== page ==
The study also showed that students who participated in MAS were more likely to pass Arizona’s standardized test for high school students, the AIMS test. In addition, researchers found that the students actually scored higher on the math portion of the AIMS test, reflecting what Milem called a “residual effect” of taking MAS courses as well as the value of the program itself.

“If student achievement really matters, it was clear from the study that we did that Mexican American studies needs to be a part of the experience in this kind of conversation,” Milem said.

The researchers concluded that having a curriculum like MAS offers a method to address the performance gap in Arizona schools that disproportionately impacts Latino students.

“MAS represents one option that meets the state superintendent’s requirement for investing in educational innovation with an empirically supported record of success,” the study reads. “Currently there are few approaches to educating Latina/o students that hold as much promise, but racial politics continue to overshadow a needed focus on student achievement.”

Herrera’s own experiences further corroborate these findings, as he noted the positive impact MAS had on his education.

“If it wasn’t for the Mexican American studies program…me and my homies would either be locked up or we’d be dead or in jail,” he said. “Because no one, except for those MAS teachers, made us feel like we really had a place in society given the state that we live in.”

Another study conducted by researchers at Stanford University evaluated the impact of ethnic studies on a group of ninth-graders at San Francisco high schools from 2010-2014. The findings showed significant improvements for students with risk of dropping out, especially boys and Hispanic students, marked by better attendance, higher grade point averages and more earned credits counting toward graduation.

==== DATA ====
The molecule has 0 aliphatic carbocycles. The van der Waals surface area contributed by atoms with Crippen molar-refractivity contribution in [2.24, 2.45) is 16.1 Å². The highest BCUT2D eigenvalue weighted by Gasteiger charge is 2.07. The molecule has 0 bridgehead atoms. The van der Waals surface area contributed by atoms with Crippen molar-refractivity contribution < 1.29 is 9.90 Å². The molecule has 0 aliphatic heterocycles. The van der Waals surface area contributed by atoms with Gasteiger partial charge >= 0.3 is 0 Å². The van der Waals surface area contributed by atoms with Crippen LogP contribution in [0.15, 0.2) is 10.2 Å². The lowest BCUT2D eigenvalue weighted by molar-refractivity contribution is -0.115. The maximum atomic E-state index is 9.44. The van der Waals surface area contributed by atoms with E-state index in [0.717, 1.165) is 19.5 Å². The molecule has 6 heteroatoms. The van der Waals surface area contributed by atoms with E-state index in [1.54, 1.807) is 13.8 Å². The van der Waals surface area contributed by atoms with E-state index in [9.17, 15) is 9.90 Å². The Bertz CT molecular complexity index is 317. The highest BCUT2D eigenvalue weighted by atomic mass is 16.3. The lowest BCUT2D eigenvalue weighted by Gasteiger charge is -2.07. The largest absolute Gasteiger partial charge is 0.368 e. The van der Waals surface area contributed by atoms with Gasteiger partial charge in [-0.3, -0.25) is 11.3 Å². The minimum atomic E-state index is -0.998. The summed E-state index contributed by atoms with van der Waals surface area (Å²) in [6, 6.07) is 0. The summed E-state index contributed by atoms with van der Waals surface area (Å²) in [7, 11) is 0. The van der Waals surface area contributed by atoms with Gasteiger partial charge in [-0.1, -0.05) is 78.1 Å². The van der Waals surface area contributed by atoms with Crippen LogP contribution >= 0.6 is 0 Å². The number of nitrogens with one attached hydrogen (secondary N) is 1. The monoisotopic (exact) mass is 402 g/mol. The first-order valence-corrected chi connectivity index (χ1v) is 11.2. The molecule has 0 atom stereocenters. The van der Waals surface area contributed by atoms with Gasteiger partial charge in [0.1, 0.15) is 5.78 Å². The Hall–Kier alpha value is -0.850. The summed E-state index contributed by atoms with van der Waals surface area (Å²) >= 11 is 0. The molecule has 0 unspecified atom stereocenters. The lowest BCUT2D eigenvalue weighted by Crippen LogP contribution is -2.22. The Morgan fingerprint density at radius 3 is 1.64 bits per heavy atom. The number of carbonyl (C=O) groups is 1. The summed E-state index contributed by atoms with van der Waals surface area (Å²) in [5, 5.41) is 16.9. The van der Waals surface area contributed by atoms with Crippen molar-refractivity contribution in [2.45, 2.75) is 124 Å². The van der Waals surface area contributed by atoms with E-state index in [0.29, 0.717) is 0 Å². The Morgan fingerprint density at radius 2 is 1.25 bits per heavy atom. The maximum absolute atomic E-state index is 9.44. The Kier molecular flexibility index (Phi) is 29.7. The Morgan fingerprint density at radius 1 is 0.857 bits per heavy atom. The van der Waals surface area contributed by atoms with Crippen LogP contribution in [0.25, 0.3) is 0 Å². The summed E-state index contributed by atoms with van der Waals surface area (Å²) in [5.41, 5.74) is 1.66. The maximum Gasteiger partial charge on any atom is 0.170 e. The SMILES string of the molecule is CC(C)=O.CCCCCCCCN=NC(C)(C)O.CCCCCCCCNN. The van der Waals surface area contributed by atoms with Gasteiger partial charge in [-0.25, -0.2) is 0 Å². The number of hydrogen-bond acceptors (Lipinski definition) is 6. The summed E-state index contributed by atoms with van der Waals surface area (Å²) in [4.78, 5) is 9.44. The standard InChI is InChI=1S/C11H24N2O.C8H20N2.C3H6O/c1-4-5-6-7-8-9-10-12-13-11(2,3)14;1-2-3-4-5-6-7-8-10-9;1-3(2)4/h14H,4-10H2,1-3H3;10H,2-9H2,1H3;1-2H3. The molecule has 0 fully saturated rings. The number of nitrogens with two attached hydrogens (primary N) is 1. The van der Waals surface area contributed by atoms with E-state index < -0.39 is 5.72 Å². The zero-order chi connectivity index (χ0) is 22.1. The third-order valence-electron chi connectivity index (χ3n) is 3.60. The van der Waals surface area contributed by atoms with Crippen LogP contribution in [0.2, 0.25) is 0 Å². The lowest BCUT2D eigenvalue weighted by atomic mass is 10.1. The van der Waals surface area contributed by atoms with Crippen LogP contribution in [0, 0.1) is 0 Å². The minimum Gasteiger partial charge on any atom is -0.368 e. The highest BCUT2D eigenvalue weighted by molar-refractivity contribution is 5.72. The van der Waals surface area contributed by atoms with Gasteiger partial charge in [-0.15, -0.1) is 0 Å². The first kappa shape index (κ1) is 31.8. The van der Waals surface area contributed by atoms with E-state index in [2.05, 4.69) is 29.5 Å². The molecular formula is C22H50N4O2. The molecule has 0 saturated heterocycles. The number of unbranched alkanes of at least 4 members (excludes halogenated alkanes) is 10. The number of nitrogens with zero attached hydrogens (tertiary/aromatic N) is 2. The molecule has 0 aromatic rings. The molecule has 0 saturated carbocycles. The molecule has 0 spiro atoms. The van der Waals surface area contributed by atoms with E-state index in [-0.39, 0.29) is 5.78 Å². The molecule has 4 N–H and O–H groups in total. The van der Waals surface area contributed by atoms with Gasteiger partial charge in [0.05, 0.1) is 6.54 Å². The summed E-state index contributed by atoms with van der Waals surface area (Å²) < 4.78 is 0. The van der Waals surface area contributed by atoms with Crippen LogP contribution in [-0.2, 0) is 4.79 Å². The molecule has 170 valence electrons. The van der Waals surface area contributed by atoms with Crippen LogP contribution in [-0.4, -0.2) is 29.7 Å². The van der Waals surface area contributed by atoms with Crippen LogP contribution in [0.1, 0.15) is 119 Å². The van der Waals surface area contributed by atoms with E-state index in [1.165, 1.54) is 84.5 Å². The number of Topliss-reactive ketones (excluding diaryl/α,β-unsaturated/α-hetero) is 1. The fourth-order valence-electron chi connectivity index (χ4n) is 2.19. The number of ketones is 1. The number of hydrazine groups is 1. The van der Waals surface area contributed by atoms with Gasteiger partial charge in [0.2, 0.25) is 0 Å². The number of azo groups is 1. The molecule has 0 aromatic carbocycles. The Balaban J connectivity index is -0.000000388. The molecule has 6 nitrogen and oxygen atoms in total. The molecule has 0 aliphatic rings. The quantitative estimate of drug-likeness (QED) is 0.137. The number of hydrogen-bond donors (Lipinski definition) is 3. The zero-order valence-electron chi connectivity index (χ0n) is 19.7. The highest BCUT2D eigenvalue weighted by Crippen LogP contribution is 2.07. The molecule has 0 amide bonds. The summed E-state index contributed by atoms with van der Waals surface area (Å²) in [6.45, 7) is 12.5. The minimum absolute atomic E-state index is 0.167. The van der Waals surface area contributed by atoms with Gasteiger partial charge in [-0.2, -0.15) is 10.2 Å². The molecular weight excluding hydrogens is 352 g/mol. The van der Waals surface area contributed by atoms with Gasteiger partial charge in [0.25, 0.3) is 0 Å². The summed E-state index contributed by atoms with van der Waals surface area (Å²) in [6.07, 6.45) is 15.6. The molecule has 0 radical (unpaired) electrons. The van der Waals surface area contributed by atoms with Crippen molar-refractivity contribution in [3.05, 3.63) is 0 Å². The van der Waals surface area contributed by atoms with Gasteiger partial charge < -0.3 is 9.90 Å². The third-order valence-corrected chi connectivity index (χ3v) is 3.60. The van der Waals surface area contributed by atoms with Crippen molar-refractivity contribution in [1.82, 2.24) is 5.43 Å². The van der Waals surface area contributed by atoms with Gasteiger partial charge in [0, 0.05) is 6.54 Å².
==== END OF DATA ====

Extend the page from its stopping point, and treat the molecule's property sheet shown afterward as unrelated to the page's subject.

Herrera said the MAS program in Tucson inspired more students to pursue a college education.

“The MAS program was there to push us to continue our education no matter what the barriers were in front of us,” he said.

The success of Mexican American studies in Arizona has influenced teachers in other states to push for similar curriculum. The fight to develop more ethnic studies programs in California schools was primarily led by Jose Lara, a Los Angeles social studies teacher at Santee Education Complex High School. After establishing an ethnic studies course in his district, the district then made those classes mandatory to graduate. Five school districts in California now require ethnic studies, and 11 other districts offer ethnic studies as an elective. Even California Gov. Jerry Brown jumped on board last year when he signed into law a bill that would “develop a model curriculum for ethnic studies” in high schools across the state.

“It was an idea whose time had come,” Lara told the Atlantic. “The ban in Arizona lit a fire for everyone here to think, hey, we should be doing something about this.”

In Texas, members of Librotraficante lobbied and petitioned for Mexican American studies to be offered across the state. The group’s advocacy paid off, as the Texas State Board of Education allowed interested schools to offer ethnic studies classes to students.

A new law that took effect in Indiana at the start of July now requires high schools to offer at least one ethnic studies course as an elective at least once every school year.

Herrera said “culturally relevant curriculum” has taken the place of MAS, but that these classes lack the critical focus on race theory and pedagogy that were integral to the original MAS program. As the trial of MAS and HB 2281 enters its second week, Herrera is hopeful that the result will be favorable for UNIDOS and the many teachers, parents and students who have been fighting for the program for the past six years.

The continued fight for MAS reflects similar goals held by the civil rights movement, when activists in the 1960s began actively pushing for the adoption of ethnic studies in colleges and universities. With traditional U.S. history and social studies curriculum often sanitizing U.S. history at the expense of the stories of black people, Native Americans and other communities of color, programs like Arizona’s Mexican American studies offer students like Herrera a chance to learn more about their culture and history.

“Not having it in itself is a more controversial thing,” Herrera said. “Because just allowing one side—these super one-sided views on these sorts of matters—it really just strips us of our identity.”

Celisa Calacal is a junior writing fellow for AlterNet. She is a senior journalism major and legal studies minor at Ithaca College in Ithaca, New York. Previously she worked at ThinkProgress and served as an editor for Ithaca College’s student newspaper. Follow her at @celisa_mia.

This article was made possible by the readers and supporters of AlterNet.